For its upcoming Polaris GPUs, AMD doesn’t just want to entice hardcore gamers. Instead, it’s aiming to bring virtual reality-capable PCs to just about everyone with its new Radeon RX480 video card, which will retail for a mere $199. The RX480 is capable of more than 5 teraflops of computing power, whereas NVIDIA’s new GTX 1070 packs in over 6 teraflops for $380, and the high-end GTX 1080 sports around 9 teraflops for $600. On paper alone, AMD’s new card is an astounding value (and one that NVIDIA can’t yet counter without lowering prices).
The RX480 is based on AMD’s new Polaris architecture, and it’ll be available in 4GB and 8GB memory configurations. It’ll support AMD’s Freesync technology to smooth out frame rates, as well as HDR gaming with DisplayPort 1.3/1.4 support.
Really though, the key selling point of the RX480 is its cost. Currently, the HTC Vive and Oculus Rift require video cards costing around $300 at the minimum. By delivering a $199 card that’s VR capable, AMD has dramatically lowered the cost of entry to VR for consumers. It’s also a smart strategy for AMD, since NVIDIA has currently sewn up the high-end and mid-range market with the GTX 1080 and 1070.
Still, it’s not as if the RX480 won’t be good for gamers. In a remote video, Id developers praised its ability to run the new Doom remake (though we didn’t get exact frame rate numbers). You could also run two RX480 units simultaneously, a configuration that managed to beat out NVIDIA’s GTX 1080 while playing Ashes of Singularity. (And better yet, that configuration would only be around $400, compared to $600 or more for the 1070.)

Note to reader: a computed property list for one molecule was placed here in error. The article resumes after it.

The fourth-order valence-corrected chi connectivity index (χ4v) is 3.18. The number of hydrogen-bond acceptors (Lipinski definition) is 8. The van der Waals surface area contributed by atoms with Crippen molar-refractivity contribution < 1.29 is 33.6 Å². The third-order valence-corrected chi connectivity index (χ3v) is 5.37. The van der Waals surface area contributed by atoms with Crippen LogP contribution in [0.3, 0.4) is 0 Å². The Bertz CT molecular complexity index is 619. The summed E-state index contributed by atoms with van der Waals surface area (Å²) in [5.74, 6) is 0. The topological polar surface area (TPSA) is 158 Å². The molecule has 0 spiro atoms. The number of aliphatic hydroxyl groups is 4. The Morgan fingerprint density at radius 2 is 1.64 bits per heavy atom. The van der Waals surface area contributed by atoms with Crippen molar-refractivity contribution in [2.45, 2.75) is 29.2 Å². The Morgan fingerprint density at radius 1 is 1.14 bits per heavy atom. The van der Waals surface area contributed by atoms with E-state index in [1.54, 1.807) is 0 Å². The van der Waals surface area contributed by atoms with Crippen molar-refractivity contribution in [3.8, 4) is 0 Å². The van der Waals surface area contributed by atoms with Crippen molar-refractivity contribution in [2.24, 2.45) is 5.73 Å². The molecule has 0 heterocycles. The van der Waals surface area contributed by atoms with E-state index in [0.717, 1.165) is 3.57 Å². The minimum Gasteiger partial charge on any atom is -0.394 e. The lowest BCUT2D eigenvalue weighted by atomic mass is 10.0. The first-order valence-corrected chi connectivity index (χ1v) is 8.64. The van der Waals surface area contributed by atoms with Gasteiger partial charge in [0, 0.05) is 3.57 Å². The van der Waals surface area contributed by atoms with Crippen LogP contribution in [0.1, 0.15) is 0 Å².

The RX480 clocked in 62.5FPS, while the GTX 1080 was a bit lower at 58.7FPS. Koduri also proudly pointed out that the dual-RX480 system only reached around 50 percent of its computing capacity, while the NVIDIA card was maxed near 100 percent.
The RX480 will hit store shelves on June 29th, and we’re aiming to get our hands on it soon for testing.
Just like Intel’s Apollo Lake processors, AMD’s high-performance Zen (codename Summit Ridge) CPU is coming out in late 2016. Zen has 8 Cores with 16 threads, promises a 40 percent increase in computing power and is geared towards mid-range to high-end rigs. Lisa Su, the chipmaker’s CEO, announced at Computex in Taiwan that the desktop chip will be available to manufacturing partners by the third quarter of the year. That means we could see Zen-based products by the end of 2016 or early 2017. AMD has big plans for Zen, though, and is working to scale it across different device types: The company aims to follow the desktop version with one for servers, and eventually one for laptops.
Zen has 8 Cores with 16 threads and promises a 40 percent increase in computing performance.
AMD isn’t just depending on ever-faster chipsets to boost graphics performance — it thinks coders can lend a hand, too. The company’s new GPUOpen effort gives developers the kind of open source code and documentation they need to use low-level PC video card features, port apps and otherwise understand GPU aspects that are normally kept hush-hush (outside of game consoles, at least). If everything goes smoothly, you’ll see games that look nicer on current hardware, and general computing tasks that lean more on GPUs to crunch numbers.
It’s potentially an important effort, and AMD is promising to accommodate multiple platforms. With that said, AMD isn’t necessarily doing this purely out of generosity. It’s being squeezed at the high end by NVIDIA (which rules the dedicated video card market), and the low end by Intel (whose processor sales lead gives it the de facto lead in integrated graphics). To some degree, GPUOpen is about making AMD’s Radeon graphics chips more attractive to developers, giving the company a better chance in a tough market.